Little Red Electric Car is a Show Stealer

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 08/19/2012 - 01:40

On a day when dozens of hot rods lined the streets in downtown Saline, a tiny, red plastic  vehicle parked on South Ann Arbor Street stole the show at Summerfest.

The  2011 Think City, owned by Bruce Westlake and Linda TerHaar, is a zero-emissions battery electric car that goes more than 100 miles on a single charge and has a highway capable top speed of 70 miles and hour.

Just over five feet wide, five feet tall and 10 feet long and weighing in at 2,350 pounds, the Think City looks as like it could have been purchased at Toys-R-Us.  Westlake, however, assures that it is a road-ready vehicle.

“It’s surprisingly smooth. It drives like a larger car,” said Westlake. “And it’s not that small. We haven’t been able to fill it up yet. You’re not going to take it to Home Depot and fill it with 2-by-4s, but there’s room for luggage and most things you’ll all around.”

The two-seater boasts 29 cubic feet of rear storage.

Westlake said it’s safe, too. THINK City meets all applicable U.S. Federal Motor Vehicle Safety Standards and has gone through extensive testing, including computer simulations, over 50 sled tests and more than 20 real crash tests, according to the manufacturer.

The Think City travels up to 70 miles per hour and can go 100 miles on a full charge, Westlake said. The couple frequently uses the vehicles on the freeway. Westlake has no complaints about its performance.

“Electric cars have good pickup. You don’t want to use it a lot because it drains the battery. But it handles well,” Westlake said.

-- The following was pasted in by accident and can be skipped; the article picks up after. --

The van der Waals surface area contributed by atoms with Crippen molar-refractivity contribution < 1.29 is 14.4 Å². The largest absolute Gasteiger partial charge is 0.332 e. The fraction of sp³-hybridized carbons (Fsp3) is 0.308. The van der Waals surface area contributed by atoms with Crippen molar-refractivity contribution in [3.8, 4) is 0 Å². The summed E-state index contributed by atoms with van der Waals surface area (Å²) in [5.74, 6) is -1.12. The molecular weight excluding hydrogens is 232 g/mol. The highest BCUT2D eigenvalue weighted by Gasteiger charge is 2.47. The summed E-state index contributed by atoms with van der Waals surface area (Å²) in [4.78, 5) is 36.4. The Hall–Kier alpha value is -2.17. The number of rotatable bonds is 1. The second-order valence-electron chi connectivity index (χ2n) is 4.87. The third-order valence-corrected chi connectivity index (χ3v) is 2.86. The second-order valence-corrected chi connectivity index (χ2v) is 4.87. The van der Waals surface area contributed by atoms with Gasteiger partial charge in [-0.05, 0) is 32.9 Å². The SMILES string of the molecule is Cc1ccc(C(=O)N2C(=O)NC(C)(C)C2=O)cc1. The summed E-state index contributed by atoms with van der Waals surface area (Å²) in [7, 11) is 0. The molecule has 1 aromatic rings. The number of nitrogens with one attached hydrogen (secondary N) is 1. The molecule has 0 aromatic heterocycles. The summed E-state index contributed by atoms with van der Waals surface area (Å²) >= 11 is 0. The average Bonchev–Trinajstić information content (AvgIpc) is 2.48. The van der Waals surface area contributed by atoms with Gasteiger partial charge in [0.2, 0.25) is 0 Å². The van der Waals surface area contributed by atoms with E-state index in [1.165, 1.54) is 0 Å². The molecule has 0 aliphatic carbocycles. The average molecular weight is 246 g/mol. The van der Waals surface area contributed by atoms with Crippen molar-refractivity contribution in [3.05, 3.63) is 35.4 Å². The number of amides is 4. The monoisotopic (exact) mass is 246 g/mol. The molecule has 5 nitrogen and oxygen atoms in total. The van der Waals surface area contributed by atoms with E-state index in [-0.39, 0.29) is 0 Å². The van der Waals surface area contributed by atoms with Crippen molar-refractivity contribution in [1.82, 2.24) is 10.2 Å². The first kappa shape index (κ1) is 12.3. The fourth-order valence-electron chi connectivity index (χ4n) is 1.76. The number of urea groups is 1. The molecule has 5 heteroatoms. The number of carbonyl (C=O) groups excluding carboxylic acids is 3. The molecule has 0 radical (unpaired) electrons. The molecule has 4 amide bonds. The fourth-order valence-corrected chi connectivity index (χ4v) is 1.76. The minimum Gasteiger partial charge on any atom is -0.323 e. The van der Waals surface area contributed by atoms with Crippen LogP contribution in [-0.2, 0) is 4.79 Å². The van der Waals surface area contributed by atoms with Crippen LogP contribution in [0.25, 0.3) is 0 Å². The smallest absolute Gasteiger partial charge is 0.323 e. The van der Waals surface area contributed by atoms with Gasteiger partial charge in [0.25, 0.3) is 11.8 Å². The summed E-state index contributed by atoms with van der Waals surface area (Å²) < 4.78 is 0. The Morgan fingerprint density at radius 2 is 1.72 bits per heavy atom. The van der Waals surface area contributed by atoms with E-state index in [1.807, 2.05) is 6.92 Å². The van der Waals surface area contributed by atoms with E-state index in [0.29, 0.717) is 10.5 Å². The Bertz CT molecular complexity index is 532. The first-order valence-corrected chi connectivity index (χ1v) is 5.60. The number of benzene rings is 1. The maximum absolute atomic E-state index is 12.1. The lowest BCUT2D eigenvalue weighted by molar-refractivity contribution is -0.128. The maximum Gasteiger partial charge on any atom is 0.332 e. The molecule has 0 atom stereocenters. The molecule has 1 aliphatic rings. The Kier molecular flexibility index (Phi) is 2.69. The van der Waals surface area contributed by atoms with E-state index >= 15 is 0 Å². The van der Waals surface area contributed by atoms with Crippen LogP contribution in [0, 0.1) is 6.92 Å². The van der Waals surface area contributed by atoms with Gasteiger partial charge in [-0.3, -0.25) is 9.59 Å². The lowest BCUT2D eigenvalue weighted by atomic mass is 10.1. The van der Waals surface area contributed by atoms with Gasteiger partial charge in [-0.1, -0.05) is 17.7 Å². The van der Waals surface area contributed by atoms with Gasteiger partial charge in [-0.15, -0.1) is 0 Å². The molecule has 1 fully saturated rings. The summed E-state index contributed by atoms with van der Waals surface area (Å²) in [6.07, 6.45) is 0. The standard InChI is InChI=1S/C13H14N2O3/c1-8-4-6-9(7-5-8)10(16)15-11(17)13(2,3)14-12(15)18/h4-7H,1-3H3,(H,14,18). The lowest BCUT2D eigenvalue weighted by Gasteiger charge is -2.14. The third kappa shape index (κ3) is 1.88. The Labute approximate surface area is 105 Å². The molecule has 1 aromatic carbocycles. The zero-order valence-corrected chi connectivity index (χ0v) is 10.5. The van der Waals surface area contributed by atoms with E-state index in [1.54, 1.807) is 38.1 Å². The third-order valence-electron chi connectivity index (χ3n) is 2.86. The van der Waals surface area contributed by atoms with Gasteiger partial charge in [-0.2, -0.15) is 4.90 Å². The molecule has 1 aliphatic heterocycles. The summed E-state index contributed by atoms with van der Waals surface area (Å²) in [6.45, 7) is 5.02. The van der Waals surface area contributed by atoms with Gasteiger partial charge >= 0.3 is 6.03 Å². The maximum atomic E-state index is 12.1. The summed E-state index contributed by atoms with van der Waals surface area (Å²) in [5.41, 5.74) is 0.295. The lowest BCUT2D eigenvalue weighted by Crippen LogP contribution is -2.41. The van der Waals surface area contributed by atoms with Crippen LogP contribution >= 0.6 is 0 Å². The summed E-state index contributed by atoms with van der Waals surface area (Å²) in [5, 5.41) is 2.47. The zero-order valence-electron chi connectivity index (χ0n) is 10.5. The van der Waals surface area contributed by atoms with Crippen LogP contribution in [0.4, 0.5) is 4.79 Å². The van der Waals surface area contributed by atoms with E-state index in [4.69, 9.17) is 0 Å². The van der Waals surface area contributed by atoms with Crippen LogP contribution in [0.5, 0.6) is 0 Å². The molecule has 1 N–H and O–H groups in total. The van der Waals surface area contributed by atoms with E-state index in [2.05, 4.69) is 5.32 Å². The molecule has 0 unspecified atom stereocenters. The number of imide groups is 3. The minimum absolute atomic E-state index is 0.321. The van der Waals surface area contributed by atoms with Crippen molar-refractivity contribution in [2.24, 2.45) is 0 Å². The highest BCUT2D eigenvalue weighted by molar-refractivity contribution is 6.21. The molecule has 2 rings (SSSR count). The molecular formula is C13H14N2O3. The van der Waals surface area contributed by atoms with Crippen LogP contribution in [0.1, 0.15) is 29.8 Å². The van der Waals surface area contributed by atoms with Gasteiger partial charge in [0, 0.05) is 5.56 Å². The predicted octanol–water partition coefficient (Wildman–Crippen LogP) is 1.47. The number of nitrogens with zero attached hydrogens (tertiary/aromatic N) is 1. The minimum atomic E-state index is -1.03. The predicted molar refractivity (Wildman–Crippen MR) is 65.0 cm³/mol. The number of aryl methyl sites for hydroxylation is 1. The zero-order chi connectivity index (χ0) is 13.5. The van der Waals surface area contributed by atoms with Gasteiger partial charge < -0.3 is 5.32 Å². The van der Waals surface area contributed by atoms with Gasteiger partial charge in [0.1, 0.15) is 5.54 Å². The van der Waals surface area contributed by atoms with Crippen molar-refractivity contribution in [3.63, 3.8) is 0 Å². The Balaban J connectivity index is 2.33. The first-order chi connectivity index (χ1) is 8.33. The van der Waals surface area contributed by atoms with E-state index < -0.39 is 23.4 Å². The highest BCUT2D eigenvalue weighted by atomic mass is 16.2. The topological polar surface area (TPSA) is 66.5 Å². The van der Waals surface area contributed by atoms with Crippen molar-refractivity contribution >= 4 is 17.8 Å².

The Think City can be plugged into a 110-volt outlet (the kind you might use for your dryer).  It can take up to 18 hours to charge if completely worn down. Westlake also has a 220-volt outlet that charges twice as fast.. It takes him about eight hours to charge the vehicle if on the rare occasion the battery is completely drawn.

“Usually you just go run your errands and come home and plug in your vehicle and it’s just fine. It’s pretty rare to run the battery all the way down,” Westlake said.

Because of the 100-mile limit, trips require planning.

“You need to make sure you’ve got an option to plug in at your destination. If you look at your gage and you’re at 50 percent, if you aren’t half-way there, you better turn around,” Westlake laughed..

Planning trips is easier these days because more and more cities, like Saline, have an electric charge station (Saline’s is located in the parking lot behind Mac’s).

The Think City is the third electric vehicle for Westlake and TerHaar. They also have a 1999 Ford Ranger and a Ford Escape hybrid plug-in.

The Think City was produced in Elkhart, Ind., by a Norwegian company known as Think Global. Originally, the vehicles cost $42,000. But the market wasn’t there and the price dropped. Westlake said the vehicles can be purchased for $22,500. Buyers can also get a $7,500 tax credit.

The Think City received a lot of attention in the few hours it was parked at Summerfest.

“People love it. It’s a neat looking car and people are becoming more and more interested in electric vehicles,” Westlake said.

He said their Think City is one of just three in Michigan.

“We can’t sneak around town with this. People recognize the car pretty quickly,” Westlake said.

Westlake and TerHaar like electric vehicles because they’re concerned about the environment. But there are also cost savings involved. Westlake estimated he’s charging his vehicles for a third of what he’d pay to fuel a gas-fired vehicle. It costs him about $32 a month to charge his vehicles.

For more information on the Think City, visit http://thinkev.leftbankcompanies.com/why-think-city/faq/.

 

Tran Longmoore's picture
Tran Longmoore
Tran Longmoore is a veteran community journalist. He is founder and owner of TheSalinePost.com. He is co-publisher of The Saline Post weekly newspaper. Email him at [email protected] or call him at 734-272-6294.

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